Blessed are you when people revile you and persecute you and utter all kinds of evil against you falsely on my account. Rejoice and be glad, for your reward is great in heaven, for in the same way they persecuted the prophets who were before you (Matthew 5:11-12).
As Mark tells it, Jesus moves fast through his ministry. Healing a leper here, fending off Pharisees there, teaching about God’s emerging and mysterious kingdom here, shining like the sun with Moses and Elijah on the mountaintop over there. He seems like a man running to keep ahead of the buzz.
Intermittently, before darting from one wonder to the next, he tells the healed and amazed not to tell. Keep this wonder a secret. As with so many of his commandments, the spirit is willing, but the flesh is weak. Nobody can obey that order on their own power. Nobody can keep silent about such miracles.
And why keep it secret anyway? Why have disciples, why teach, why interrupt the natural order if not to broadcast a word from God? Is this not good news? Is good news not for telling?
Well, to tell about the wonders will inevitably raise the question whether he is the Messiah. This is a messianic secret. Among occupied people who nevertheless live and die by the promise that theirs is the one, true God and theirs the highest calling, the possibility that God’s Son arrived to set things straight can ignite an explosion of pent-up hope.
Perhaps Jesus wants to keep the explosion at bay until he can get a few things done. Perhaps he wants to deflect attention himself to the God who sent him. Or perhaps he just wants to stay out of trouble.
No, he reveals why he pled for the messianic secret at the climax at the story, at the cross, amid the din of jeering onlookers and the silence of betrayers, beneath the gathering darkness and surrounded by traumatized witnesses. Rome himself, a centurion holding a hammer with blood on his hands, looks up at the writhing, bleeding, naked man and breaks the news:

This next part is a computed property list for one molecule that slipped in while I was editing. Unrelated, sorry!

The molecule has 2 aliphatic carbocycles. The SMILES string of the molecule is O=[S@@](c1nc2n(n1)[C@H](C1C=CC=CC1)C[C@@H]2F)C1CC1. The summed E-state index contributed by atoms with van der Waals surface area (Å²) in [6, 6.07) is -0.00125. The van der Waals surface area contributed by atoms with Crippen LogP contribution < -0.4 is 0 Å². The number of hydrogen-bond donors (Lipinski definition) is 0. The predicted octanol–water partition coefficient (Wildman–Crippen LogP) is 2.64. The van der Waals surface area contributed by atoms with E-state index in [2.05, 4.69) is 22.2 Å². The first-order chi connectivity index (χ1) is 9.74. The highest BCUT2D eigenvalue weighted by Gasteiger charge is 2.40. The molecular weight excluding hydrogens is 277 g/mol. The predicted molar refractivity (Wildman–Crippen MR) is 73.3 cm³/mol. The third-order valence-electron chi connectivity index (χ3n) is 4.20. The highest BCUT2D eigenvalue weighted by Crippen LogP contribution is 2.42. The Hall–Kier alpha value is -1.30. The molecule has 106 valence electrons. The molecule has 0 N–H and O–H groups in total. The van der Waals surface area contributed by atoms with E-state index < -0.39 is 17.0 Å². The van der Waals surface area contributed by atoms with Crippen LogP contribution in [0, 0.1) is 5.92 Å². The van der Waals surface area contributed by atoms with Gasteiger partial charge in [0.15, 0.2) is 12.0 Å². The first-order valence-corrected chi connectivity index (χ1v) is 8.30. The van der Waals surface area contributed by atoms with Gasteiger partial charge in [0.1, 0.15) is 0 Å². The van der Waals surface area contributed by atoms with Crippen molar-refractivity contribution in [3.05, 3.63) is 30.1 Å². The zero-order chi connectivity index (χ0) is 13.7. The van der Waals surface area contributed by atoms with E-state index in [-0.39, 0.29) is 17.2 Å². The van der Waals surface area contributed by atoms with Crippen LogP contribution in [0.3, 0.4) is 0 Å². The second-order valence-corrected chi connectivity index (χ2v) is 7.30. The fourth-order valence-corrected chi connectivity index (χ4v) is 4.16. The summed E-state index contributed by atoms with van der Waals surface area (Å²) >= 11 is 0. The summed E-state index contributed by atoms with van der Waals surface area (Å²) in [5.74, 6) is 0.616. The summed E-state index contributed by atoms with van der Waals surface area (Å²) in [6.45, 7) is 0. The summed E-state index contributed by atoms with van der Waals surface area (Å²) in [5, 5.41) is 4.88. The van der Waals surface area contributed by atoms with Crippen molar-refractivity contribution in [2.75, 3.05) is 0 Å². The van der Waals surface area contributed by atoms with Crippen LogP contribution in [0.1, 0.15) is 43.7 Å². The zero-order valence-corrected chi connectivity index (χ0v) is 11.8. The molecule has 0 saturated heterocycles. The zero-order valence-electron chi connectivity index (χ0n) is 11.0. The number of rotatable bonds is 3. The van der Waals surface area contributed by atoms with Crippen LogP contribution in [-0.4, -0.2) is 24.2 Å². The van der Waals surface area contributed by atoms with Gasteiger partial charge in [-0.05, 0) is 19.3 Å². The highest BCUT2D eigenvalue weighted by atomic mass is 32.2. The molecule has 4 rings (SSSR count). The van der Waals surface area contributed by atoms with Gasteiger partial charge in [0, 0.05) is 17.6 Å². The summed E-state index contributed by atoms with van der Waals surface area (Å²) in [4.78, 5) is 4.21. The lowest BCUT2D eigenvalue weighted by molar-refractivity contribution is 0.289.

Truly this man was God’s Son! (Mark 15:39)
The secular powers of Rome and the religious powers of Jerusalem assigned this man the task of
killing the troublemaker. But God, the doomed Nazarene’s, “Abba,” prompted the centurion to bear the first unbridled witness. This unlikely character proved the first to tell the simple truth not in a huddle with the disciples as Peter had, but in the dangerous open space of Calvary.
This theophany defies all reason. Generations before, Isaiah had a sense for it when he sang of the anticipated servant of God,
Just as there were many who were astonished at him
—so marred was his appearance, beyond human semblance,
and his form beyond that of mortals—
so he shall startle many nations;
kings shall shut their mouths because of him;
for that which had not been told them they shall see,
and that which they had not heard they shall contemplate (Isaiah
But who can deduce that through such horrible suffering we recognize the one who answers all our hopes?
That theophanic drama continues. The Spirit converted St. Francis by leading him to embrace and kiss a leper. Mother Teresa bore witness to Christ’s presence among the poorest of the poor in Calcutta. And those who face seemingly hopeless suffering of their own or of those for whom they care catch intimations of this most elusive of wonders.
Easter means Christ lives in us and among us, loving us and leading us, calling us to join him in preparing a fallen world for a coming kingdom of God. But Good Friday means that Christ still dies among us, redeeming us with his blood. For those who follow him, not only the life but the death awakens us every day to who he is.